Roger Shuy

Website: http://www.rogershuy.com/

Posts by Roger Shuy:

    Do we have to talk in order to remain silent?

    In the recent case of Berghuis v. Thompkins [560 U.S.____(2010) (docket 08-1470)] the U.S. Supreme Court ruled five to four that persons being interviewed by the police are required to articulate their answers to the Miranda warning that they have the right to remain silent. The case originated when Van Chester Thompkins was being questioned about a shooting in which one person was killed. Instead of invoking his Miranda right to remain silent, Thompkins simply remained silent, which is what the warning seemed to be allowing him to do. In fact, he remained silent through two hours and forty-five minutes of questioning, at which point the detective asked him if he believed in God and prayed, to which Thompkins spoke for the first time, saying "yes." The detective then asked him, "Do you pray to God to forgive you for shooting the boy down?" Thompkins again answered "yes," but refused to produce a written statement.

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    Language variability: pin vs pen and beyond

    I'm not at all surprised that Mark's posts on regional variation in American English (here) and (here) have stirred up such reader interest, because speech variability seems to be one of the first things people notice, even if they can't pinpoint exactly what it is. It's not as well understood that there is a long tradition of studying variation in the languages of the world, even in the United States. But there was a time when the study of linguistic geography was an important part of most linguistics departments. In the 1950s and 1960s you could study with nationally prominent linguists at universities in Ann Arbor, Chicago, New York, Washington, Providence, Berkeley, Cleveland, Madison, Seattle, Austin, and other places. The BIG names in linguistics back then included dialectologists such as Hans Kurath, Raven McDavid, Fred Cassidy, Albert Marckwardt, Harold Allen, Carroll Reed, E. Bagby Atwood, W. Nelson Francis, Uriel Weinreich, David Reed, James Sledd, and others. Their papers about regional dialects were prominent features at annual meetings of the Linguistic Society of America.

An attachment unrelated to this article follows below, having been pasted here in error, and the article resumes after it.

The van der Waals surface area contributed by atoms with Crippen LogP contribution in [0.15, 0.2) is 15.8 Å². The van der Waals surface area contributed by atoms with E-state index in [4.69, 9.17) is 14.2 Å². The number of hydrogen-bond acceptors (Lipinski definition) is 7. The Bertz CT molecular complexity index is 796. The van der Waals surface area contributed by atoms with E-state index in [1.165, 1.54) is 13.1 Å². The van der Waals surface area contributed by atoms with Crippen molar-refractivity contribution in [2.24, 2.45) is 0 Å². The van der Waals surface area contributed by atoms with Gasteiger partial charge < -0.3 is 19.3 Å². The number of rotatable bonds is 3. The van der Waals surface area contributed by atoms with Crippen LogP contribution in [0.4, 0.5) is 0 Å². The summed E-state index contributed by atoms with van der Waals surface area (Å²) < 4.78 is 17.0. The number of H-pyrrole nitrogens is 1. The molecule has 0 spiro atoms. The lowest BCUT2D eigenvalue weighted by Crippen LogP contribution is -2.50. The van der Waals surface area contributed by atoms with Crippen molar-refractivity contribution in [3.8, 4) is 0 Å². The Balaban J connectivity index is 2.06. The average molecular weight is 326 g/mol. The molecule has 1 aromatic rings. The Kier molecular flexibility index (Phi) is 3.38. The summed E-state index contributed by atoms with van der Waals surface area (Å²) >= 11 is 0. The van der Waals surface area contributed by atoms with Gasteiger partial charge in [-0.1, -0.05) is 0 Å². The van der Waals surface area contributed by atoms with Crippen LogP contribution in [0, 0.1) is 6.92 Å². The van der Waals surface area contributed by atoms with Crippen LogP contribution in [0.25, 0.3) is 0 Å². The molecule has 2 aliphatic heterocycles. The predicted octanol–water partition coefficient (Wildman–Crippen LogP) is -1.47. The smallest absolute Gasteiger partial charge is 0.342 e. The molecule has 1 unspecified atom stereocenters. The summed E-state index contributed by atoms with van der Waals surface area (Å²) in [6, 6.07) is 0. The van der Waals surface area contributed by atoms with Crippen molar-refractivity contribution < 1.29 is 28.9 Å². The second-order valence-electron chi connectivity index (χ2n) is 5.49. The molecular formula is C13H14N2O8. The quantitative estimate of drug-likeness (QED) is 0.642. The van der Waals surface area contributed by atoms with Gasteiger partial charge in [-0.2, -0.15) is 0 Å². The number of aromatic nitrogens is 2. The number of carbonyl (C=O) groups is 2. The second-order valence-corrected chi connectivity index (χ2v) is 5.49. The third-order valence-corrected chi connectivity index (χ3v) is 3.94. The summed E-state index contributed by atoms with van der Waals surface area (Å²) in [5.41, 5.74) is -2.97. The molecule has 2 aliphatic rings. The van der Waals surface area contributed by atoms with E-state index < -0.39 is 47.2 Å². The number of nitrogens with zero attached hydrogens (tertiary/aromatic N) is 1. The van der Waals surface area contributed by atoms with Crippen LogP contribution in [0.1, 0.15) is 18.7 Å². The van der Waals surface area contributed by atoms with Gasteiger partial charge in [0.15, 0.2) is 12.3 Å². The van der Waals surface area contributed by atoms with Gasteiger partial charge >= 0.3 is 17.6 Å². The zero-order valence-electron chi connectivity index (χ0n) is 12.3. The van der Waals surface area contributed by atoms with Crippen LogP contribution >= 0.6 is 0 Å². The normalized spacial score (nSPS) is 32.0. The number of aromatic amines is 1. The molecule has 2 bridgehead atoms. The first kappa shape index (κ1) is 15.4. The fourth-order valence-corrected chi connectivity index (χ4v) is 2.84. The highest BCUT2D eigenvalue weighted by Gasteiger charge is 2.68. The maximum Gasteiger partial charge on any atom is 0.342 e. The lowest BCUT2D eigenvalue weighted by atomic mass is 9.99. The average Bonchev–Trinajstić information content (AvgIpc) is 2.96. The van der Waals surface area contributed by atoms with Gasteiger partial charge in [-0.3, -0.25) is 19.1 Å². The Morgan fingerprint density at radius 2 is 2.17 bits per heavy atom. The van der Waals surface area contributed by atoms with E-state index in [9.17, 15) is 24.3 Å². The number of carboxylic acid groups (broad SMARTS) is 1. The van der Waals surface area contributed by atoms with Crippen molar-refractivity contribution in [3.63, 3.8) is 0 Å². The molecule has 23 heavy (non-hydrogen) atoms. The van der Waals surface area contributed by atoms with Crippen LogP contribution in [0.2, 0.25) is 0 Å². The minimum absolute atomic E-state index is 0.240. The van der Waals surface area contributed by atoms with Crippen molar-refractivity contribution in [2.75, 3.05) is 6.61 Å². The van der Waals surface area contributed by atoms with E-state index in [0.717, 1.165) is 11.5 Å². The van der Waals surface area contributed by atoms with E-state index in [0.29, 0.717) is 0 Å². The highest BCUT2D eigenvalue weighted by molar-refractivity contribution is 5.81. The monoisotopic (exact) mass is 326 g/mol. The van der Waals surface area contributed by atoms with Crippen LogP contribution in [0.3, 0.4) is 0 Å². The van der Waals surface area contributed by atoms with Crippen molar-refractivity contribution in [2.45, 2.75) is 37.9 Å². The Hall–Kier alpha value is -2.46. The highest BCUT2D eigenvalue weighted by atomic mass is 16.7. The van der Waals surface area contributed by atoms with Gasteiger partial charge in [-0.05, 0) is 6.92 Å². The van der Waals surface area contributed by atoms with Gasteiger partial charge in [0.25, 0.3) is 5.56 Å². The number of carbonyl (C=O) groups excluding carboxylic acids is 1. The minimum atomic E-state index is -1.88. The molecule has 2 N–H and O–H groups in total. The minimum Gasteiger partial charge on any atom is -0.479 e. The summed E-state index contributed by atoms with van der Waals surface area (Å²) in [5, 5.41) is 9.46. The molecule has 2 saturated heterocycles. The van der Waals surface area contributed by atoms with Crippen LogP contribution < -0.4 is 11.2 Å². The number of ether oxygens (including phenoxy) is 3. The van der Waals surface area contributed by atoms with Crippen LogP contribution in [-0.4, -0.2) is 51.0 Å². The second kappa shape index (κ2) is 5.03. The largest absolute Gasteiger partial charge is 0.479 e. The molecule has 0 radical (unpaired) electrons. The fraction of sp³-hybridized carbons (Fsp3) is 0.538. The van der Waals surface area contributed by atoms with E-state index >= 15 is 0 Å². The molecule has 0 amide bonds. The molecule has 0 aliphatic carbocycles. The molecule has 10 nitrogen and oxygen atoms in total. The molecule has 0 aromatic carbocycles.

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    Crash blossoms and product hazard warnings

    Although recent Language Log posts about crash blossoms have focused primarily on newspaper headlines, this phenomenon is even more important in messages written to warn customers about immanent hazards, where the same readability problems exist, but with heightened significance. For example, this one recently appeared on a Montana gasoline pump dispensing unit.

    STATIC ELECTRIC SPARK

    EXPLOSION HAZARD

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    Another tribute to Dell Hymes

    When Sally announced the sad news of Dell Hymes' recent death, she thanked him for his generosity and personal kindness to her. Thanking is a speech act that we all should use more often.

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    A bit more about content

    I got a nice email from Joshua Fruhlinger about my post on Harper’s denial about having any content in their magazine. It seems that I’m a bit in the dark about how this word is being used in the tech industry these days, which shouldn’t surprise anyone. Here’s what Joshua wrote to me:

    The ad is a somewhat cheeky response to a particular way that the word “content” has come to be used in the publication industry in the last decade or so. As the internet has become the main (or at least the most novel and talked about) publishing platform, the tech folks who are designing the new infrastructure tend to label and lump together as “content” the stuff that isn’t in their department – the actual text, video, audio, or what have you that various exciting new publishing platforms are designed to present.